Wednesday, March 2, 2011

Will Travel For Life

I've watched the sun set over the Alhambra, booked tickets to Barcelona to spend my 21st birthday and shed a tear or two moving out of my first apartment here into my new student home. The adventures keep rolling and the people are refreshingly sincere. There’s one thing that I’ve learned not only from being here in Spain but of course the incredible month I spent in Darwin that has changed me for good. After all that’s happened I’ve learned down to the moment the value of life and more over other people’s lives.

One of my room mates said to me the other day, People are people, no matter where you go. No matter where you are in the world or what you’re doing. People are people. It's true here in Spain, in Malaga, in Granada, in Sydney, in Darwin and everywhere I've ever been. Through all the culture shock, the differences, the similarities, the language barrier people are people. That's one thing I know is true.

So this post is a bit different from my other notes from Spain. It's not about my drunken nights, my 7am adventures, my first impressions or attempts to speak spanish. This one is for them. The incredible people I met in Darwin who I promised I would never forget. (As a refresher, I spent a month volunteering in a Darwin detention centre running programs for asylum-seekers who were in indefinite detention). People who travelled hundreds and thousands of miles to live, to have a future, only to find their futures caught up amongst barbed wire and politics.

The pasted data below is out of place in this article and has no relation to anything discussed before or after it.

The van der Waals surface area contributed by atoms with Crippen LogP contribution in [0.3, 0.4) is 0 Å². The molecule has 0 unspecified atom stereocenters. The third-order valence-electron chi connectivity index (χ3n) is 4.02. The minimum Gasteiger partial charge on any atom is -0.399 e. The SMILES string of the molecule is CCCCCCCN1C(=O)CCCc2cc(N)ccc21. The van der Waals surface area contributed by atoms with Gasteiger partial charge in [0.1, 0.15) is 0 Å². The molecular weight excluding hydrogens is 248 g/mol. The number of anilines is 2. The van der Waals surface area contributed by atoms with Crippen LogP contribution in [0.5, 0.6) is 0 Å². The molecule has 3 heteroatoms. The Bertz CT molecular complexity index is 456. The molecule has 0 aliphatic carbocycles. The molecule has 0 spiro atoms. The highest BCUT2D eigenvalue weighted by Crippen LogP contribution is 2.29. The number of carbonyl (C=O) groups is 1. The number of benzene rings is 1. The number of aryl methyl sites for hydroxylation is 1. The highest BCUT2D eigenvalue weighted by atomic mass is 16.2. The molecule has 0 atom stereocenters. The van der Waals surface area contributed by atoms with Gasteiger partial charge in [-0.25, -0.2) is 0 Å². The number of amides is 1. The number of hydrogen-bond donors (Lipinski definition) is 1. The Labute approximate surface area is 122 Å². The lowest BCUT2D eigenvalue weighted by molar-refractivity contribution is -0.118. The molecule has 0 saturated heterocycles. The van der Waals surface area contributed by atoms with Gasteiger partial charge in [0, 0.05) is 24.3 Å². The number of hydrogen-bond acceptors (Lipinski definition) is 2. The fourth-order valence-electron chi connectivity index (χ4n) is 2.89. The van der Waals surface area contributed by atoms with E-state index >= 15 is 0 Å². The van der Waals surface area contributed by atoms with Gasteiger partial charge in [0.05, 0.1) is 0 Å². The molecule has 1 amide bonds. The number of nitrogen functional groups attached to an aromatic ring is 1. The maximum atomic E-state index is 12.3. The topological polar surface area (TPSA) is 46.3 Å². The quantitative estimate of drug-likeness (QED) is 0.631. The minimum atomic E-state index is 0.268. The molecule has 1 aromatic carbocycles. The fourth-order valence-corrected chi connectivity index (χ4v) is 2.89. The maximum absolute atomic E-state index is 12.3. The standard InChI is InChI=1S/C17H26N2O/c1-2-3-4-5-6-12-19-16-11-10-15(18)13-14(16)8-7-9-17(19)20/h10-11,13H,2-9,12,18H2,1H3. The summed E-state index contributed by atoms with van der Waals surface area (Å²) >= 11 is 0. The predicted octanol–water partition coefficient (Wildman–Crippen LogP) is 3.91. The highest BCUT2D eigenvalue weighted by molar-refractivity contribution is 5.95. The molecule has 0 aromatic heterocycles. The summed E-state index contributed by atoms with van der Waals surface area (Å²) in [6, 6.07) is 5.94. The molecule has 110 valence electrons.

I want to honour all the asylum-seekers I met in Darwin, the volunteers that worked in an incredible program that unfortunately is no longer running. I think a lot about the people I met there, the honesty and dignity with which they were trying to continue to live their lives. After going through so much, it’s that resilience you always hear about but don’t believe often enough.

I’ve set up a fundraising page and connecting blog called Will Travel For Life that is currently in it’s baby stages. This year, through all the traveling I’ll be doing and all the travelers I’ll be meeting I’ll be relating my travels and those I meet back to those asylum-seekers who travel for life. Raising awareness and funds by comparing my own ongoing travels with the reality of theirs. 

The charity I’ve chosen is STARTTS which assist newly arrived refugee families and Asylum seekers in Australia. You can find out about the incredible work they do here and here. I will be posting facts and links so you can find out for yourselves what’s really going on.

We all travel for different reasons. We travel for work, for vacation, to discover something new, to visit family, to visit friends, to learn a language, for a challenge, for a change of perspective, to feel alive and for a million different reasons you don’t even discover until you get somewhere.

These people I met in Darwin, these Asylum-seekers travel to live. Simply put, there is no other reason they flee from their own countries, hand over their entire life-savings to a people-smuggler and risk their own lives on a rickety and overcrowded boat never meant to brave the seas. They leave the places they were born, the home they grew up in, the familiar streets, their cultures, communities, relatives because they have a genuine fear for their lives. They travel to live.

When I think about all opportunities I have here and that I’ve had already I can’t wrap my head around the world of difference between their travels and mine. They are incredible people, engineers and teachers, farmers and writers – regardless, they are all people.

So through all the hype, the policies and the playing political football with the lives of these men, these women, these children, these families – I want to share my experience in the hopes it makes a difference. That you know why they travel. They travel for life. 

    1 comment:

    1. Go grace! So proud of you! Great to see that you are going ahead with this! Goodluck. I fully support you my love!